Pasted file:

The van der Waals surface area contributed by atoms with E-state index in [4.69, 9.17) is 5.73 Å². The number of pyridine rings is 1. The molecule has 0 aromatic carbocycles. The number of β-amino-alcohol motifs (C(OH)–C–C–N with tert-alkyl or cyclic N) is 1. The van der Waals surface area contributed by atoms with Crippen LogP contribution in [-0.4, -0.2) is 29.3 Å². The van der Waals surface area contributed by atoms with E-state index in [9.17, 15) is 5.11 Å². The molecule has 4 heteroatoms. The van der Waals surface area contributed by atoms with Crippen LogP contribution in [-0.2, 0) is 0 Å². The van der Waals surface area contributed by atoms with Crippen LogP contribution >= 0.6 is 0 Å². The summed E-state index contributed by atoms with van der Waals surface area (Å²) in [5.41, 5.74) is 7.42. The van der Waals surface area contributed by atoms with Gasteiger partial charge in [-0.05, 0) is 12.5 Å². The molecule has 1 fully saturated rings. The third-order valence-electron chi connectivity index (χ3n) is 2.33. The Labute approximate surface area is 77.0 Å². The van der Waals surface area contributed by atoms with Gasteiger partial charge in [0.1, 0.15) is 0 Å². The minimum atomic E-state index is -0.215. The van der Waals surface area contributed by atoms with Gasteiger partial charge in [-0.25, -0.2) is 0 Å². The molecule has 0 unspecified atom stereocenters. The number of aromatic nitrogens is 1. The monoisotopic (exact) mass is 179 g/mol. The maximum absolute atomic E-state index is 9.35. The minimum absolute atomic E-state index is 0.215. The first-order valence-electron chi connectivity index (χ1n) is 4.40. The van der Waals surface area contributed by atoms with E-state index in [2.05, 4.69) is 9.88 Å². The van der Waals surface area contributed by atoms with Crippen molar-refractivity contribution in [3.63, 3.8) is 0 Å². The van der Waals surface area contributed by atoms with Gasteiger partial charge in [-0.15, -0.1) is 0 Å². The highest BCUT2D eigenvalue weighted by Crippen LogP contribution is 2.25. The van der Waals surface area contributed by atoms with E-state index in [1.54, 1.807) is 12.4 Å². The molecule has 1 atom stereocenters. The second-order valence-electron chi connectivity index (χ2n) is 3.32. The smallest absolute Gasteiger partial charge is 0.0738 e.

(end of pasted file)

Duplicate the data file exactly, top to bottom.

The van der Waals surface area contributed by atoms with E-state index in [4.69, 9.17) is 5.73 Å². The number of pyridine rings is 1. The molecule has 0 aromatic carbocycles. The number of β-amino-alcohol motifs (C(OH)–C–C–N with tert-alkyl or cyclic N) is 1. The van der Waals surface area contributed by atoms with Crippen LogP contribution in [-0.4, -0.2) is 29.3 Å². The van der Waals surface area contributed by atoms with E-state index in [9.17, 15) is 5.11 Å². The molecule has 4 heteroatoms. The van der Waals surface area contributed by atoms with Crippen LogP contribution in [-0.2, 0) is 0 Å². The van der Waals surface area contributed by atoms with Crippen LogP contribution >= 0.6 is 0 Å². The summed E-state index contributed by atoms with van der Waals surface area (Å²) in [5.41, 5.74) is 7.42. The van der Waals surface area contributed by atoms with Gasteiger partial charge in [-0.05, 0) is 12.5 Å². The molecule has 1 fully saturated rings. The third-order valence-electron chi connectivity index (χ3n) is 2.33. The Labute approximate surface area is 77.0 Å². The van der Waals surface area contributed by atoms with Gasteiger partial charge in [0.1, 0.15) is 0 Å². The minimum atomic E-state index is -0.215. The van der Waals surface area contributed by atoms with Gasteiger partial charge in [-0.25, -0.2) is 0 Å². The molecule has 0 unspecified atom stereocenters. The number of aromatic nitrogens is 1. The monoisotopic (exact) mass is 179 g/mol. The maximum absolute atomic E-state index is 9.35. The minimum absolute atomic E-state index is 0.215. The first-order valence-electron chi connectivity index (χ1n) is 4.40. The van der Waals surface area contributed by atoms with E-state index in [2.05, 4.69) is 9.88 Å². The van der Waals surface area contributed by atoms with Crippen molar-refractivity contribution in [3.63, 3.8) is 0 Å². The van der Waals surface area contributed by atoms with Gasteiger partial charge in [-0.15, -0.1) is 0 Å². The highest BCUT2D eigenvalue weighted by Crippen LogP contribution is 2.25. The van der Waals surface area contributed by atoms with E-state index in [1.54, 1.807) is 12.4 Å². The molecule has 1 atom stereocenters. The second-order valence-electron chi connectivity index (χ2n) is 3.32. The smallest absolute Gasteiger partial charge is 0.0738 e.